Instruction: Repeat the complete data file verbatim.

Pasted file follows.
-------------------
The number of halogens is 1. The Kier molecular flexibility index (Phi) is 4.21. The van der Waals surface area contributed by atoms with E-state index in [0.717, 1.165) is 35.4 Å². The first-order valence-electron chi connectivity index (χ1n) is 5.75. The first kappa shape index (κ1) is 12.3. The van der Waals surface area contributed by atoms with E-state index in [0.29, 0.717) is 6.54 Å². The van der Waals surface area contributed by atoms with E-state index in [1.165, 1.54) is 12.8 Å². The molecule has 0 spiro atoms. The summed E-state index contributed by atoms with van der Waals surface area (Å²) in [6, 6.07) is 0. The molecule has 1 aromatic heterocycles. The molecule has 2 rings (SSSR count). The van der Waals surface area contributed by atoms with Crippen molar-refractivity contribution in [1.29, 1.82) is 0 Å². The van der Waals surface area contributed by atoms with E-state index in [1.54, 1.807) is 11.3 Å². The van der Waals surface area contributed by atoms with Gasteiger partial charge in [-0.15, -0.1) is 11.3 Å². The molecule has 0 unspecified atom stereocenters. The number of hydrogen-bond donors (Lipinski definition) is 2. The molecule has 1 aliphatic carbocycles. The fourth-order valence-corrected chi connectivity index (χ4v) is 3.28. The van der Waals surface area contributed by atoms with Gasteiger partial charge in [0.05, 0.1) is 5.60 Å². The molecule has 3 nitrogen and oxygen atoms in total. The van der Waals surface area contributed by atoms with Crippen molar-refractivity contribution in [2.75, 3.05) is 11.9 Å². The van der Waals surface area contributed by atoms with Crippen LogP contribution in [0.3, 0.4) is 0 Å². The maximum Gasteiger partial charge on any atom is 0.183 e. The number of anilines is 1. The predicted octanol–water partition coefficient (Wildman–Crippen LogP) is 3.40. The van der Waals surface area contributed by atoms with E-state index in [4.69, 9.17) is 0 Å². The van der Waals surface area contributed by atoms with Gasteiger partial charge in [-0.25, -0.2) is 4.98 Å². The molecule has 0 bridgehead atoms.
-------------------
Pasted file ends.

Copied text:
The number of halogens is 1. The Kier molecular flexibility index (Phi) is 4.21. The van der Waals surface area contributed by atoms with E-state index in [0.717, 1.165) is 35.4 Å². The first-order valence-electron chi connectivity index (χ1n) is 5.75. The first kappa shape index (κ1) is 12.3. The van der Waals surface area contributed by atoms with E-state index in [0.29, 0.717) is 6.54 Å². The van der Waals surface area contributed by atoms with E-state index in [1.165, 1.54) is 12.8 Å². The molecule has 0 spiro atoms. The summed E-state index contributed by atoms with van der Waals surface area (Å²) in [6, 6.07) is 0. The molecule has 1 aromatic heterocycles. The molecule has 2 rings (SSSR count). The van der Waals surface area contributed by atoms with Crippen molar-refractivity contribution in [1.29, 1.82) is 0 Å². The van der Waals surface area contributed by atoms with E-state index in [1.54, 1.807) is 11.3 Å². The van der Waals surface area contributed by atoms with Gasteiger partial charge in [-0.15, -0.1) is 11.3 Å². The molecule has 0 unspecified atom stereocenters. The number of hydrogen-bond donors (Lipinski definition) is 2. The molecule has 1 aliphatic carbocycles. The fourth-order valence-corrected chi connectivity index (χ4v) is 3.28. The van der Waals surface area contributed by atoms with Gasteiger partial charge in [0.05, 0.1) is 5.60 Å². The molecule has 3 nitrogen and oxygen atoms in total. The van der Waals surface area contributed by atoms with Crippen molar-refractivity contribution in [2.75, 3.05) is 11.9 Å². The van der Waals surface area contributed by atoms with Crippen LogP contribution in [0.3, 0.4) is 0 Å². The maximum Gasteiger partial charge on any atom is 0.183 e. The number of anilines is 1. The predicted octanol–water partition coefficient (Wildman–Crippen LogP) is 3.40. The van der Waals surface area contributed by atoms with E-state index in [4.69, 9.17) is 0 Å². The van der Waals surface area contributed by atoms with Gasteiger partial charge in [-0.25, -0.2) is 4.98 Å². The molecule has 0 bridgehead atoms.